55% of individuals who experienced harassing behavior at work reported it to their direct supervisor (Allvoices, 2021). When it comes to harassment prevention, as a leader, the words and actions you take when an employee confides in you are vital. If done correctly, it can help build long-term trust in both you as a leader and in your organization. Trust in the workplace has many positive impacts like higher productivity, less stress, and more engagement. A win-win-win in our book.
As a leader, it's important to know that when employees are asked what they need in order to feel supported when they report harassing behavior, overwhelmingly the responses have been knowing that action will be taken, having someone actively listen and believe what their reporting, and continuous communication throughout the process.
When an employee comes to you seeking help or is reporting on behalf of others, it's important to build trust. Here are a few guidelines to follow as you help this person feel supported during the reporting process.
Take a pause.
As leaders, we often want to jump right into action. Swoop in with our superhero cape on and save the day. While taking action is key to preventing harassment, there are a few steps we should take before we start coming up with solutions.
Give a sincere thank you.
Of all the people in your organization, this person trusted you. Confided in you. That's a big deal. And a sincere thank you can go a long way. Say something like, "thank you so much for telling me, let's figure out what we can do together to fix this."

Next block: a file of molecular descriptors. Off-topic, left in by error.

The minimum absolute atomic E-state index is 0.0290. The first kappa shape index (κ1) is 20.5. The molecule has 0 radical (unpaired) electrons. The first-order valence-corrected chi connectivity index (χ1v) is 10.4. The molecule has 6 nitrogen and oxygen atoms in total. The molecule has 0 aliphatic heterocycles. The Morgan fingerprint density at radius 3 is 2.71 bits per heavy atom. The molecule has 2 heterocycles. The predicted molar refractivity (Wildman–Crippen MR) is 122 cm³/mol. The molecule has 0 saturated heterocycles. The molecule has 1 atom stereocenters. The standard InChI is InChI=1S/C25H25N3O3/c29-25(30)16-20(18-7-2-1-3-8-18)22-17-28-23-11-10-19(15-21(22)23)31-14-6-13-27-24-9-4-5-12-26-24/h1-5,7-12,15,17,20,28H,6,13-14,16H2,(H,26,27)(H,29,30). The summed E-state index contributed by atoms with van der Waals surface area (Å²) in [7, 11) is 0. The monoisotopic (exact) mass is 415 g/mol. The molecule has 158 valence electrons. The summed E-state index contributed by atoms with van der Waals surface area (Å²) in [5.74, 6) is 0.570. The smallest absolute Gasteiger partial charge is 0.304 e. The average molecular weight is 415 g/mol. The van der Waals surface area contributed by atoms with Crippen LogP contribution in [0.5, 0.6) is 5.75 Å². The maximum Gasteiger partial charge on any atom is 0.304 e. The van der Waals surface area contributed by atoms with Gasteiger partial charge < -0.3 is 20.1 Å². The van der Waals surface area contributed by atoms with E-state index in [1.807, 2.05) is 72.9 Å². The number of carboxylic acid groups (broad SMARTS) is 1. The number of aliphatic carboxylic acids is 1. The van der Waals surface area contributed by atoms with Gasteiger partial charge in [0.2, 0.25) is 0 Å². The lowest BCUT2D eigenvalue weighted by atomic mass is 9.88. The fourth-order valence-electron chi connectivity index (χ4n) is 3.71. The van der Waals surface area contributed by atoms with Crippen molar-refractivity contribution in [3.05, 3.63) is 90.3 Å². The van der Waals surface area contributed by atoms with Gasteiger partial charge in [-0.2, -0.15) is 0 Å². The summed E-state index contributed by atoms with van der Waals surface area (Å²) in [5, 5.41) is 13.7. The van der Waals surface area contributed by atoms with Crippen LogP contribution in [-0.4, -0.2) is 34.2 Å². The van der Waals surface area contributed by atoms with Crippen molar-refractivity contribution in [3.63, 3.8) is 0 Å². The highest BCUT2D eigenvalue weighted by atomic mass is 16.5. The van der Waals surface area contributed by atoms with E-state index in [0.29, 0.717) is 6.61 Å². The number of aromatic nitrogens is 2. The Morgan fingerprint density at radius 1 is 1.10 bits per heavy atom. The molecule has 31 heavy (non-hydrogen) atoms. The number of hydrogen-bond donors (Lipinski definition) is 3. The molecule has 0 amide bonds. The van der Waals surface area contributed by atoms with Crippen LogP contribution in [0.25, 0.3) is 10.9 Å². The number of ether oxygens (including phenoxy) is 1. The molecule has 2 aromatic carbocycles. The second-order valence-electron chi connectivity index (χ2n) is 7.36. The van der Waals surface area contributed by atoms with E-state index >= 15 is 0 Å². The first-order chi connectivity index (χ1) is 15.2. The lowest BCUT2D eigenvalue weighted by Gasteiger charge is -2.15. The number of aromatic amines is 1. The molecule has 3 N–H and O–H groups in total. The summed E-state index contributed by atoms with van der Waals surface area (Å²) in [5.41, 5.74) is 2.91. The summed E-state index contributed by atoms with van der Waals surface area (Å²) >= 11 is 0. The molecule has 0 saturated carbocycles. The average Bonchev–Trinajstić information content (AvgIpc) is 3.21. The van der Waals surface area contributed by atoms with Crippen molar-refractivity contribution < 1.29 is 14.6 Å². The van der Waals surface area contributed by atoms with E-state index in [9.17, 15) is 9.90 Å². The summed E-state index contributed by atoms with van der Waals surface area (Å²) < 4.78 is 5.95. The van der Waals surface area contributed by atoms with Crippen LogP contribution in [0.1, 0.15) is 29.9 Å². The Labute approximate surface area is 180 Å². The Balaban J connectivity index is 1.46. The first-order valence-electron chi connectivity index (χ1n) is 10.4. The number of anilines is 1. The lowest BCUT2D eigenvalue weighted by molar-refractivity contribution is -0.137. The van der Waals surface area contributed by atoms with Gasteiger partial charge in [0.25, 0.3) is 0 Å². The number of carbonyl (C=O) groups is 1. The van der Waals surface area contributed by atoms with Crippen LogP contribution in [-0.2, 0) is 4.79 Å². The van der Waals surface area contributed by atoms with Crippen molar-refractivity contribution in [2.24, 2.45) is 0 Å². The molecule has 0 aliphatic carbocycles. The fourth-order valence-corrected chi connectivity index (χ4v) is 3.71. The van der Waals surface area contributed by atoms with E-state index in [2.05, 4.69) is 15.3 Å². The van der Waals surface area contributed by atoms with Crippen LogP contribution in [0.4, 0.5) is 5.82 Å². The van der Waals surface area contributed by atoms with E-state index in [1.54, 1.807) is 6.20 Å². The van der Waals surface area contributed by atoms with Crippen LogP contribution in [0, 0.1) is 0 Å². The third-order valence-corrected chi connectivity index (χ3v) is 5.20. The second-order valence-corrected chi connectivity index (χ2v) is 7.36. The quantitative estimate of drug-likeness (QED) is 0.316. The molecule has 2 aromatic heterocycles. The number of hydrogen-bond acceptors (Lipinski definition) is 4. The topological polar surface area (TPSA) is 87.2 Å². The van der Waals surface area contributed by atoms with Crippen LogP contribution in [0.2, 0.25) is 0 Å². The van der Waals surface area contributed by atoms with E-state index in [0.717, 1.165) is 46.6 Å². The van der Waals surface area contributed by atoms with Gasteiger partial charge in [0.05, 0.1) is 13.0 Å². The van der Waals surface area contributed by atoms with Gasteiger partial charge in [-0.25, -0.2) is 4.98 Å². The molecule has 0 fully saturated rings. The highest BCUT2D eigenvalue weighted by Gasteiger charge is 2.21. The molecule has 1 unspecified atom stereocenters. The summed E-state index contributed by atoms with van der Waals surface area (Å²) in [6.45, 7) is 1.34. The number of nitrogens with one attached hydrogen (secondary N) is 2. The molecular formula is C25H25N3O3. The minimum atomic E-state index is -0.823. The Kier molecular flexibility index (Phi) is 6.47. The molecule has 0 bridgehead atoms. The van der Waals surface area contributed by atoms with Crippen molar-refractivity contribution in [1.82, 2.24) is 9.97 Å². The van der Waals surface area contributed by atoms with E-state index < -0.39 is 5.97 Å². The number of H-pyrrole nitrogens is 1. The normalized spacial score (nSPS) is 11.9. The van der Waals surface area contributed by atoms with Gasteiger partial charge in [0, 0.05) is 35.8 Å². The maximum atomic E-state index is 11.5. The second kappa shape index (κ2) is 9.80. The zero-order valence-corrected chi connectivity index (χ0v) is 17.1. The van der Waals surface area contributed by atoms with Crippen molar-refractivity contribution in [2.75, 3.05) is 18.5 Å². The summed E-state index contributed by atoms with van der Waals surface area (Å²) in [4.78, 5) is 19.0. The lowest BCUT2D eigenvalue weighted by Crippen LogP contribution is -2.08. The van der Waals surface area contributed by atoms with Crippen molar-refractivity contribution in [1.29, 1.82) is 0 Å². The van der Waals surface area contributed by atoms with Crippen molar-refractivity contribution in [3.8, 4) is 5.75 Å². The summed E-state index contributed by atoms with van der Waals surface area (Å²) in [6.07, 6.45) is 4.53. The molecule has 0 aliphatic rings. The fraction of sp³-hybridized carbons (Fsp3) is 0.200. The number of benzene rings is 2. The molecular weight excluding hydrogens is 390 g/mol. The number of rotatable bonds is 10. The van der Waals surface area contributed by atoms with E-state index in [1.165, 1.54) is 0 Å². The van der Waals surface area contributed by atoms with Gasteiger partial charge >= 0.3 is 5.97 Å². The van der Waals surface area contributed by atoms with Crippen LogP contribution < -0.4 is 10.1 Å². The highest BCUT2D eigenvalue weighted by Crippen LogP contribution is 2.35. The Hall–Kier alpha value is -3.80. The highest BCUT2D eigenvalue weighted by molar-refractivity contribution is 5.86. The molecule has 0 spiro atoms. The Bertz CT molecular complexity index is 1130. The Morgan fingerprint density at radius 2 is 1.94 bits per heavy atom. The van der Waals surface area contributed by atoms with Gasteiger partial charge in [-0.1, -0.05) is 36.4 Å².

Ask if they are willing to share more details.
it takes a lot of courage to speak up and tell someone about the harassing and inappropriate behavior you've been experiencing. Depending on the severity of the situation, the individual person, and many other factors, rehashing the details can bring up an array of emotions. as the person experiencing the harassment, it can oftentimes feel like the situation is out of your control. A simple, "are you okay if I ask you some additional questions?" or "are you willing to share some more details with me." can go a long way.
Get the who, what, when, where, and how.
As a leader, it's important to gather as many details as the person is willing to provide. You don't have to go full-on Sherlock Holmes, but you do need to know who was involved, what exactly happened, when did it happen, where it happened, and any details about how it happened. Be sure to take notes as you gather the information. This will be important for future steps.
Take immediate action if needed.
There will be situations that require immediate action. Your goal is to ensure that everyone on your team is safe. Immediate action may include allowing the person who reported the harassing behavior to leave for the remainder of the day, separating employees, altering schedules, removing customers or vendors from your location, and in some cases, placing the employee(s) on extended leave. What action you take will vary from situation to situation. It's important to work with the person who reported the harassing behavior to see what they are comfortable with and what they need in order to feel supported.